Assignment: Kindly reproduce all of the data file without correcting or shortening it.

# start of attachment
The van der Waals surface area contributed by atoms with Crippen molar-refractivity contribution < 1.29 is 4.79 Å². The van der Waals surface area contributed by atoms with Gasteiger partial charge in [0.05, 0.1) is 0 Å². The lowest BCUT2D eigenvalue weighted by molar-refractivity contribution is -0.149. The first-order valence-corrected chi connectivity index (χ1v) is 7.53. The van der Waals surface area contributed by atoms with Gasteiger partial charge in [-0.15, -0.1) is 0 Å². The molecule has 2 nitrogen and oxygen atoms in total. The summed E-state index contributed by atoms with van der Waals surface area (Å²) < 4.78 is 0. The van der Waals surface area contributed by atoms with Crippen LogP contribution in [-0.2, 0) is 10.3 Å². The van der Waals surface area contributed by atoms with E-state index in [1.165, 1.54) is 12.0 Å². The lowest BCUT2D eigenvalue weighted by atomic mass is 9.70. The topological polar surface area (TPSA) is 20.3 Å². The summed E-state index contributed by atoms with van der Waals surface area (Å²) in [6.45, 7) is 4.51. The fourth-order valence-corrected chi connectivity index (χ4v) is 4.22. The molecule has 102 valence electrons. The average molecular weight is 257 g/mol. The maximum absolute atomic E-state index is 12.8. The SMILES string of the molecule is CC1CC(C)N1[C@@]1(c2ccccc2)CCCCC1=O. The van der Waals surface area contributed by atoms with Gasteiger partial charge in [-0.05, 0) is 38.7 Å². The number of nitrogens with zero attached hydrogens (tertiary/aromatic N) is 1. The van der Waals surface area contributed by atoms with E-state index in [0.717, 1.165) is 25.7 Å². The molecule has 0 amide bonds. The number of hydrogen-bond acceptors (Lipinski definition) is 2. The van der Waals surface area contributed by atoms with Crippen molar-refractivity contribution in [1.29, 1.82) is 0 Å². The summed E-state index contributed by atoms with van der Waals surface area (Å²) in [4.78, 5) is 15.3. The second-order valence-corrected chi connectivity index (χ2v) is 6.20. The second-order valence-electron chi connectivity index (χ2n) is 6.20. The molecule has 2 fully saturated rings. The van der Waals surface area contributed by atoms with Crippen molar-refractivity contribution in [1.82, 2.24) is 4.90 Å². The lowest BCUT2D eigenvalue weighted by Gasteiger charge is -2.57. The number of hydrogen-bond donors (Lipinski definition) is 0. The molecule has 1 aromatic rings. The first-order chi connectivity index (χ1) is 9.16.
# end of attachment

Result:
The van der Waals surface area contributed by atoms with Crippen molar-refractivity contribution < 1.29 is 4.79 Å². The van der Waals surface area contributed by atoms with Gasteiger partial charge in [0.05, 0.1) is 0 Å². The lowest BCUT2D eigenvalue weighted by molar-refractivity contribution is -0.149. The first-order valence-corrected chi connectivity index (χ1v) is 7.53. The van der Waals surface area contributed by atoms with Gasteiger partial charge in [-0.15, -0.1) is 0 Å². The molecule has 2 nitrogen and oxygen atoms in total. The summed E-state index contributed by atoms with van der Waals surface area (Å²) < 4.78 is 0. The van der Waals surface area contributed by atoms with Crippen LogP contribution in [-0.2, 0) is 10.3 Å². The van der Waals surface area contributed by atoms with E-state index in [1.165, 1.54) is 12.0 Å². The lowest BCUT2D eigenvalue weighted by atomic mass is 9.70. The topological polar surface area (TPSA) is 20.3 Å². The summed E-state index contributed by atoms with van der Waals surface area (Å²) in [6.45, 7) is 4.51. The fourth-order valence-corrected chi connectivity index (χ4v) is 4.22. The molecule has 102 valence electrons. The average molecular weight is 257 g/mol. The maximum absolute atomic E-state index is 12.8. The SMILES string of the molecule is CC1CC(C)N1[C@@]1(c2ccccc2)CCCCC1=O. The van der Waals surface area contributed by atoms with Gasteiger partial charge in [-0.05, 0) is 38.7 Å². The number of nitrogens with zero attached hydrogens (tertiary/aromatic N) is 1. The van der Waals surface area contributed by atoms with E-state index in [0.717, 1.165) is 25.7 Å². The molecule has 0 amide bonds. The number of hydrogen-bond acceptors (Lipinski definition) is 2. The van der Waals surface area contributed by atoms with Crippen molar-refractivity contribution in [1.29, 1.82) is 0 Å². The summed E-state index contributed by atoms with van der Waals surface area (Å²) in [4.78, 5) is 15.3. The second-order valence-corrected chi connectivity index (χ2v) is 6.20. The second-order valence-electron chi connectivity index (χ2n) is 6.20. The molecule has 2 fully saturated rings. The van der Waals surface area contributed by atoms with Crippen molar-refractivity contribution in [1.82, 2.24) is 4.90 Å². The lowest BCUT2D eigenvalue weighted by Gasteiger charge is -2.57. The number of hydrogen-bond donors (Lipinski definition) is 0. The molecule has 1 aromatic rings. The first-order chi connectivity index (χ1) is 9.16.